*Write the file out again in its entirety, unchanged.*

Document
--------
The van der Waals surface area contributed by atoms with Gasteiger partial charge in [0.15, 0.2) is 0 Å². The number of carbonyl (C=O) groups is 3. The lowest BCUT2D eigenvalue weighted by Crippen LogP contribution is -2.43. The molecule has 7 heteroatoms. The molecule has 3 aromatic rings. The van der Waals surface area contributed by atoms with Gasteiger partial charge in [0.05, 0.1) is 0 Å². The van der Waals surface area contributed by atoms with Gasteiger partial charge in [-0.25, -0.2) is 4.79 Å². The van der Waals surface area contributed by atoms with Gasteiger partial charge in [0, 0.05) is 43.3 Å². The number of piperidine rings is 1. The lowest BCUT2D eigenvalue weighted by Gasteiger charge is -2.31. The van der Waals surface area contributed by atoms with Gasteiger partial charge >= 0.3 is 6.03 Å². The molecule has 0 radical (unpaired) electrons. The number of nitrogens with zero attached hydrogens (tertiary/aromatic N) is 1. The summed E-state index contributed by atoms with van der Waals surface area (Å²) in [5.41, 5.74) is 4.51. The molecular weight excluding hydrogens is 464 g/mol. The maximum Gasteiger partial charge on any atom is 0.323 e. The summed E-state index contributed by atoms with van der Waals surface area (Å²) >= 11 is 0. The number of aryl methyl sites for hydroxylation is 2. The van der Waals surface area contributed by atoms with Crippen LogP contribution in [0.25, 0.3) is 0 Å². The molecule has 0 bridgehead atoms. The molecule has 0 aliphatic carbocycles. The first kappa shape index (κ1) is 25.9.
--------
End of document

The van der Waals surface area contributed by atoms with Gasteiger partial charge in [0.15, 0.2) is 0 Å². The number of carbonyl (C=O) groups is 3. The lowest BCUT2D eigenvalue weighted by Crippen LogP contribution is -2.43. The molecule has 7 heteroatoms. The molecule has 3 aromatic rings. The van der Waals surface area contributed by atoms with Gasteiger partial charge in [0.05, 0.1) is 0 Å². The van der Waals surface area contributed by atoms with Gasteiger partial charge in [-0.25, -0.2) is 4.79 Å². The van der Waals surface area contributed by atoms with Gasteiger partial charge in [0, 0.05) is 43.3 Å². The number of piperidine rings is 1. The lowest BCUT2D eigenvalue weighted by Gasteiger charge is -2.31. The van der Waals surface area contributed by atoms with Gasteiger partial charge >= 0.3 is 6.03 Å². The molecule has 0 radical (unpaired) electrons. The number of nitrogens with zero attached hydrogens (tertiary/aromatic N) is 1. The summed E-state index contributed by atoms with van der Waals surface area (Å²) in [5.41, 5.74) is 4.51. The molecular weight excluding hydrogens is 464 g/mol. The maximum Gasteiger partial charge on any atom is 0.323 e. The summed E-state index contributed by atoms with van der Waals surface area (Å²) >= 11 is 0. The number of aryl methyl sites for hydroxylation is 2. The van der Waals surface area contributed by atoms with Crippen LogP contribution in [0.25, 0.3) is 0 Å². The molecule has 0 bridgehead atoms. The molecule has 0 aliphatic carbocycles. The first kappa shape index (κ1) is 25.9.